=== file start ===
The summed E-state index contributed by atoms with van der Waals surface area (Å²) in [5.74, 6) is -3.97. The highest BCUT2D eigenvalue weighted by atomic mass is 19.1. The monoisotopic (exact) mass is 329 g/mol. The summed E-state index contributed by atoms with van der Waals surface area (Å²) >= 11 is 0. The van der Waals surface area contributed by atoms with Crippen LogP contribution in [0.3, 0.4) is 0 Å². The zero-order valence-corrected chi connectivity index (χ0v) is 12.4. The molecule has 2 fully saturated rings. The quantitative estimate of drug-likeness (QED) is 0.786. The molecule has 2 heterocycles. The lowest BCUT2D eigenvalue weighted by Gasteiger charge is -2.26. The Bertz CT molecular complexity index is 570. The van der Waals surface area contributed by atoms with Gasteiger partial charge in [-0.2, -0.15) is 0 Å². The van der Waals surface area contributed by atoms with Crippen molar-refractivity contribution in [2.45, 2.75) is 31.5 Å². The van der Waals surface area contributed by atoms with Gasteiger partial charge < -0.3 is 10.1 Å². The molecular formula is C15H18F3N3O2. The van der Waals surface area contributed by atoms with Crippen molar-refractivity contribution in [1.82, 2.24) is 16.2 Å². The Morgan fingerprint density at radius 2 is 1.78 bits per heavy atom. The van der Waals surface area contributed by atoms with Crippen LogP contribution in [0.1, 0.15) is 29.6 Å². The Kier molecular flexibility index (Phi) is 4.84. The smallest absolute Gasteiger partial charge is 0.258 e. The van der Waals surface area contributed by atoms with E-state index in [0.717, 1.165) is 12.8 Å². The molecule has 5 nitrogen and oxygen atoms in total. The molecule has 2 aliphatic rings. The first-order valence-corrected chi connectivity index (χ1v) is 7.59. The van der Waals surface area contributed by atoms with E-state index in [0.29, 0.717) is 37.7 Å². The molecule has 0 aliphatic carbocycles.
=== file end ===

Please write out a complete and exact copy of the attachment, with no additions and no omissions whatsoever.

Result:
The summed E-state index contributed by atoms with van der Waals surface area (Å²) in [5.74, 6) is -3.97. The highest BCUT2D eigenvalue weighted by atomic mass is 19.1. The monoisotopic (exact) mass is 329 g/mol. The summed E-state index contributed by atoms with van der Waals surface area (Å²) >= 11 is 0. The van der Waals surface area contributed by atoms with Crippen LogP contribution in [0.3, 0.4) is 0 Å². The zero-order valence-corrected chi connectivity index (χ0v) is 12.4. The molecule has 2 fully saturated rings. The quantitative estimate of drug-likeness (QED) is 0.786. The molecule has 2 heterocycles. The lowest BCUT2D eigenvalue weighted by Gasteiger charge is -2.26. The Bertz CT molecular complexity index is 570. The van der Waals surface area contributed by atoms with Gasteiger partial charge in [-0.2, -0.15) is 0 Å². The van der Waals surface area contributed by atoms with Crippen molar-refractivity contribution in [2.45, 2.75) is 31.5 Å². The van der Waals surface area contributed by atoms with Gasteiger partial charge < -0.3 is 10.1 Å². The molecular formula is C15H18F3N3O2. The van der Waals surface area contributed by atoms with Crippen molar-refractivity contribution in [1.82, 2.24) is 16.2 Å². The Morgan fingerprint density at radius 2 is 1.78 bits per heavy atom. The van der Waals surface area contributed by atoms with Crippen LogP contribution in [0.1, 0.15) is 29.6 Å². The Kier molecular flexibility index (Phi) is 4.84. The smallest absolute Gasteiger partial charge is 0.258 e. The van der Waals surface area contributed by atoms with E-state index in [0.717, 1.165) is 12.8 Å². The molecule has 5 nitrogen and oxygen atoms in total. The molecule has 2 aliphatic rings. The first-order valence-corrected chi connectivity index (χ1v) is 7.59. The van der Waals surface area contributed by atoms with E-state index in [0.29, 0.717) is 37.7 Å². The molecule has 0 aliphatic carbocycles.